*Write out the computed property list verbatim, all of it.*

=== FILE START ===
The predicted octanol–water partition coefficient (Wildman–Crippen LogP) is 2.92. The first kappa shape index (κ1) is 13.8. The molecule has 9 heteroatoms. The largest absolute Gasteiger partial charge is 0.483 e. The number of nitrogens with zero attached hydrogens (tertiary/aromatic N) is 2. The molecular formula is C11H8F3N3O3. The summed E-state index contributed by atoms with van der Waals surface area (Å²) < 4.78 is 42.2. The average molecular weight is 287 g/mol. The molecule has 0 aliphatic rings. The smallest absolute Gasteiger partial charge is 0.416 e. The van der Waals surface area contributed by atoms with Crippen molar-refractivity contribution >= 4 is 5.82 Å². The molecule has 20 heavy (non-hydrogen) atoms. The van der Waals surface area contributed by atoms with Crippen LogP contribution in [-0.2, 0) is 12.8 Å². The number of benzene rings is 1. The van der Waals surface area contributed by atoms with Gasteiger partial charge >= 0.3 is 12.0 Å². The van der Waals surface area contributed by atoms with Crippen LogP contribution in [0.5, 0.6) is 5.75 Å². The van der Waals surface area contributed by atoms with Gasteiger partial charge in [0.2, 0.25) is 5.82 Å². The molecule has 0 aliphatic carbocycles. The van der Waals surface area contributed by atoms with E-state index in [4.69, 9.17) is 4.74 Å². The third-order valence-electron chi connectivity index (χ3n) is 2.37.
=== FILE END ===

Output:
The predicted octanol–water partition coefficient (Wildman–Crippen LogP) is 2.92. The first kappa shape index (κ1) is 13.8. The molecule has 9 heteroatoms. The largest absolute Gasteiger partial charge is 0.483 e. The number of nitrogens with zero attached hydrogens (tertiary/aromatic N) is 2. The molecular formula is C11H8F3N3O3. The summed E-state index contributed by atoms with van der Waals surface area (Å²) < 4.78 is 42.2. The average molecular weight is 287 g/mol. The molecule has 0 aliphatic rings. The smallest absolute Gasteiger partial charge is 0.416 e. The van der Waals surface area contributed by atoms with Crippen molar-refractivity contribution >= 4 is 5.82 Å². The molecule has 20 heavy (non-hydrogen) atoms. The van der Waals surface area contributed by atoms with Crippen LogP contribution in [-0.2, 0) is 12.8 Å². The number of benzene rings is 1. The van der Waals surface area contributed by atoms with Gasteiger partial charge >= 0.3 is 12.0 Å². The van der Waals surface area contributed by atoms with Crippen LogP contribution in [0.5, 0.6) is 5.75 Å². The van der Waals surface area contributed by atoms with Gasteiger partial charge in [0.2, 0.25) is 5.82 Å². The molecule has 0 aliphatic carbocycles. The van der Waals surface area contributed by atoms with E-state index in [4.69, 9.17) is 4.74 Å². The third-order valence-electron chi connectivity index (χ3n) is 2.37.